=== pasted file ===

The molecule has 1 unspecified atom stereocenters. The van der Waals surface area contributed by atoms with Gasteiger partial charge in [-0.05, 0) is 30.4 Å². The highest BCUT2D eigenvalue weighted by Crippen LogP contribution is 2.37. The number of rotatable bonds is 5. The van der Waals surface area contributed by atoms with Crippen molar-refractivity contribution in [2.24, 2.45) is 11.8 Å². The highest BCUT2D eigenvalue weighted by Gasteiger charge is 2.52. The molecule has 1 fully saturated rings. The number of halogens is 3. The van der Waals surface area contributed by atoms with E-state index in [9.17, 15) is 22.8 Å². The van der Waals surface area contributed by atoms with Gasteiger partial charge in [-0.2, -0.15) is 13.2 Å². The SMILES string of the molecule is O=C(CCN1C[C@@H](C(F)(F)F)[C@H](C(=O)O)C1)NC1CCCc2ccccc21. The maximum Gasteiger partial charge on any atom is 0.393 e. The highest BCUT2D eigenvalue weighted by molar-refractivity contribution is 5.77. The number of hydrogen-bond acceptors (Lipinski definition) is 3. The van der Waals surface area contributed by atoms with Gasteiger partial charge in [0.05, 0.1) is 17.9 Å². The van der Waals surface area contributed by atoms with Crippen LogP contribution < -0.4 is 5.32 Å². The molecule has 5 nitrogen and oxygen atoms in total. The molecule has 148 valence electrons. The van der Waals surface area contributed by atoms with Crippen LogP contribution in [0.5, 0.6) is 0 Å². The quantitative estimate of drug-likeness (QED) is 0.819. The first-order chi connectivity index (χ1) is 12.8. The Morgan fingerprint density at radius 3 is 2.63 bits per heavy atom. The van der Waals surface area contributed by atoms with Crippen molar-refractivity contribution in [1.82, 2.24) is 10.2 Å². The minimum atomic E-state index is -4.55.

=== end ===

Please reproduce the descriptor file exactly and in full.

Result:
The molecule has 1 unspecified atom stereocenters. The van der Waals surface area contributed by atoms with Gasteiger partial charge in [-0.05, 0) is 30.4 Å². The highest BCUT2D eigenvalue weighted by Crippen LogP contribution is 2.37. The number of rotatable bonds is 5. The van der Waals surface area contributed by atoms with Crippen molar-refractivity contribution in [2.24, 2.45) is 11.8 Å². The highest BCUT2D eigenvalue weighted by Gasteiger charge is 2.52. The molecule has 1 fully saturated rings. The number of halogens is 3. The van der Waals surface area contributed by atoms with E-state index in [9.17, 15) is 22.8 Å². The van der Waals surface area contributed by atoms with Gasteiger partial charge in [-0.2, -0.15) is 13.2 Å². The SMILES string of the molecule is O=C(CCN1C[C@@H](C(F)(F)F)[C@H](C(=O)O)C1)NC1CCCc2ccccc21. The maximum Gasteiger partial charge on any atom is 0.393 e. The highest BCUT2D eigenvalue weighted by molar-refractivity contribution is 5.77. The number of hydrogen-bond acceptors (Lipinski definition) is 3. The van der Waals surface area contributed by atoms with Gasteiger partial charge in [0.05, 0.1) is 17.9 Å². The van der Waals surface area contributed by atoms with Crippen LogP contribution < -0.4 is 5.32 Å². The molecule has 5 nitrogen and oxygen atoms in total. The molecule has 148 valence electrons. The van der Waals surface area contributed by atoms with Crippen LogP contribution in [0.5, 0.6) is 0 Å². The quantitative estimate of drug-likeness (QED) is 0.819. The first-order chi connectivity index (χ1) is 12.8. The Morgan fingerprint density at radius 3 is 2.63 bits per heavy atom. The van der Waals surface area contributed by atoms with Crippen molar-refractivity contribution in [1.82, 2.24) is 10.2 Å². The minimum atomic E-state index is -4.55.